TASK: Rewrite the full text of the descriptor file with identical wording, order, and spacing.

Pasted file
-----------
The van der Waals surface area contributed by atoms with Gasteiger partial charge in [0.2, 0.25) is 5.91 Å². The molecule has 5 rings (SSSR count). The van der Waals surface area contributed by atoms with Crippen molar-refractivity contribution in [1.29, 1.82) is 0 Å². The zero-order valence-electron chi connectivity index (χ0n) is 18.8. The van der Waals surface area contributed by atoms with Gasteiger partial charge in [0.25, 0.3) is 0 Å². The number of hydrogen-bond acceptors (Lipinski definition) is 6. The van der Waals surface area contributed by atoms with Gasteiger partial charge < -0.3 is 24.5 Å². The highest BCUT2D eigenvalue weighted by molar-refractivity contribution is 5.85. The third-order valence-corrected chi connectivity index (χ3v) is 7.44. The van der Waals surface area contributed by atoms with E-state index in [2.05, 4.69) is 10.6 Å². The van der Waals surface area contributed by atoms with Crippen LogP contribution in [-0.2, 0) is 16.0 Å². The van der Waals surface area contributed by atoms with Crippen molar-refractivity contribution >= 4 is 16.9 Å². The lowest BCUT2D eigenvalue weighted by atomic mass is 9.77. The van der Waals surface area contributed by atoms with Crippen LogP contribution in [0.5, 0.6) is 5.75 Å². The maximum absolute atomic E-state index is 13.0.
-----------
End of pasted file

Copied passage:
The van der Waals surface area contributed by atoms with Gasteiger partial charge in [0.2, 0.25) is 5.91 Å². The molecule has 5 rings (SSSR count). The van der Waals surface area contributed by atoms with Crippen molar-refractivity contribution in [1.29, 1.82) is 0 Å². The zero-order valence-electron chi connectivity index (χ0n) is 18.8. The van der Waals surface area contributed by atoms with Gasteiger partial charge in [0.25, 0.3) is 0 Å². The number of hydrogen-bond acceptors (Lipinski definition) is 6. The van der Waals surface area contributed by atoms with Gasteiger partial charge < -0.3 is 24.5 Å². The highest BCUT2D eigenvalue weighted by molar-refractivity contribution is 5.85. The third-order valence-corrected chi connectivity index (χ3v) is 7.44. The van der Waals surface area contributed by atoms with E-state index in [2.05, 4.69) is 10.6 Å². The van der Waals surface area contributed by atoms with Crippen LogP contribution in [-0.2, 0) is 16.0 Å². The van der Waals surface area contributed by atoms with Crippen molar-refractivity contribution >= 4 is 16.9 Å². The lowest BCUT2D eigenvalue weighted by atomic mass is 9.77. The van der Waals surface area contributed by atoms with Crippen LogP contribution in [0.5, 0.6) is 5.75 Å². The maximum absolute atomic E-state index is 13.0.